HOWARD — Most people in northeastern Wisconsin know Amy Hanten because she’s been an on-air personality with WLUK-TV Fox 11 for 25 years. But what they may not know is that Hanten, born and raised Catholic, has a deep devotion to her Catholic faith.
Hanten, who was born in Petoskey, Mich., is a member of St. John the Baptist Parish in Howard, along with her husband, Bob Sweeney, and their two children, Riley, 23, and Ireland, 18. Hanten attended Catholic grade school in Florida and Arizona.
“I fell in love with Catholic school,” Hanten said. “We had nuns, we went to Mass weekly, we wore uniforms. I didn’t grow up with a big family, and for me it was like family.”
There weren’t any Catholic high schools in Scottsdale, Ariz. “I fought tooth and nail to go to a Catholic high school. For me it was very important to get a good education and practice my faith and be surrounded by other people with the same faith,” Hanten said. “There was a girls’ Catholic high school (Xavier College Preparatory) in Phoenix, so I took two busses with a transfer every single morning. It took me about an hour and a half to get to school.”
Looking for that same experience in college, Hanten enrolled at Marquette University in Milwaukee. “Marquette felt like family. Once again, I was taught by Jesuits, many of them. I was able to go to Mass on Sundays and meet other people of like faith and family. It’s been very important to me throughout my life.”
While attending Marquette, Hanten was able to pursue her lifelong dream of becoming a news reporter. She had an internship at a television station in Milwaukee for a year and then her junior year took a full-time job with WISN-TV. After graduating with a degree in broadcast journalism, Hanten took an on-air job at in Zanesville, Ohio.
From there, Hanten worked at three other stations before accepting a job at WLUK-TV Fox 11 in Green Bay. She contacted a local parish to find a place to rent and they found the ideal place for her through a family in the parish.
Hanten tapped into her church community again when her first child was born. “I put an ad in the church bulletin (seeking child care) and sure enough, a woman came into our lives,” Hanten said. “She was with us while the kids were growing up and she was like a grandmother to our children. She would help bring the kids to school and go to Mass. I couldn’t have found her without the Catholic Church.”
A deep commitment to her faith helped Hanten stay grounded in what she said can be a very cutthroat business. “As a news anchor I had to anchor through some very tough times. I had to anchor through 9/11,” she said. “I was a mom and a wife more than anything, but yet my job was to be on set and be calm and keep it together and tell our viewers everything would be ok. That was a moment in time where I had to have my faith.”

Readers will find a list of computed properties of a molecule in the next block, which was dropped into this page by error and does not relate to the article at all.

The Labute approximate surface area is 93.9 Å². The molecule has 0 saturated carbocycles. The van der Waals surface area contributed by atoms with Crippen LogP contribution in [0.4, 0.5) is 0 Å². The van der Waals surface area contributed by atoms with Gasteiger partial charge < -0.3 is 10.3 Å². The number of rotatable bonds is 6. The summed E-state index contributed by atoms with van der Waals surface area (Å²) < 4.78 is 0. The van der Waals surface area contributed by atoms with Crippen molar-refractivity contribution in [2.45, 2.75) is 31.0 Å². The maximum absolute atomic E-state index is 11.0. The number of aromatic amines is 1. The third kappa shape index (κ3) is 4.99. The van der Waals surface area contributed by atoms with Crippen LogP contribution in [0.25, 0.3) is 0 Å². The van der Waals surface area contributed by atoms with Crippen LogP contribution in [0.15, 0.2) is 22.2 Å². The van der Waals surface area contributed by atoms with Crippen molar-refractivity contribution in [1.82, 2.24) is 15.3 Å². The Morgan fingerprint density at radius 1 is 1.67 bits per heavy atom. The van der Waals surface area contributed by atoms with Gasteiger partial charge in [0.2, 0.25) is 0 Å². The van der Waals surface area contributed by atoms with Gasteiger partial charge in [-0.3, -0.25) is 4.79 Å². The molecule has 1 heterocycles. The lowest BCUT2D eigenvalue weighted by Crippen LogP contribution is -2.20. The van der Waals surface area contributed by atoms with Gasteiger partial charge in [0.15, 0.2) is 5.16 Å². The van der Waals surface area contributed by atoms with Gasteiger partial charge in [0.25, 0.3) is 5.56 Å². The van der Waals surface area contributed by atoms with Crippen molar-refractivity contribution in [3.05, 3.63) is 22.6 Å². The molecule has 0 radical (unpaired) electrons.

That strong faith has been passed along to Hanten’s children. They both attended Catholic grade schools and are graduates of Notre Dame Academy in Green Bay. Hanten is grateful for the wonderful teachers her children had.
“I am busy so I can’t do as much as some moms and dads, but one of most rewarding things I’ve done is to cook meals for the teachers,” she said.
Over time Hanten transitioned out of an anchor role at WLUK-TV Fox 11. She will soon be starting season nine of hosting her own cooking and lifestyle show on WLUK called “Fox 11 Living with Amy.” The show has been a perfect fit for her. “I’ve always loved to cook,” she said. “My grandmother was an amazing cook and was known for entertaining. I practically grew up in the kitchen with her.”
With a treasure trove of what she calls “real recipes for real busy people,” Hanten wrote a cookbook in 2010 called “The Cooking Mom: Recipes, Secrets & Stories to Get Your Family Back to the Table.” That was the start of her business, The Cooking Mom.
Hanten travels around the country doing presentations on television and radio stations promoting her mission of getting people cooking again and bringing families back to the dinner table. In 2013, her second cookbook, “The Cooking Mom Cooks Up Memories,” was published.
This mission is also highlighted on Hanten’s website, thecookingmom.com. She writes a blog and posts new recipes on the site every week. Plus she has a newsletter.
Eating together as a family doesn’t sound that difficult, but Hanten realizes people are busier than ever. She encourages families to make a habit of eating together, even if it’s just once or twice a week to start.
She also encourages parents to cook with their children.
“Teach your kids how to cook, get them into the kitchen early,” she said. “One of the most rewarding things for me is to cook with my daughter on the weekend, even though she’s a teenager and she’s busy. I always say it’s not just about cooking, it’s about cooking up memories and learning together, trying new things together.”
Hanten said she’s a big believer in making things from the heart.
“If you know somebody in your office who’s going through a tough time or a new neighbor has moved in, welcome them by bringing over a casserole,” she said. “I loved sending cookies to my daughter’s lunch table when she was in high school and sending stuff to my son’s dorm. The bottom line, my way of showing love is cooking.”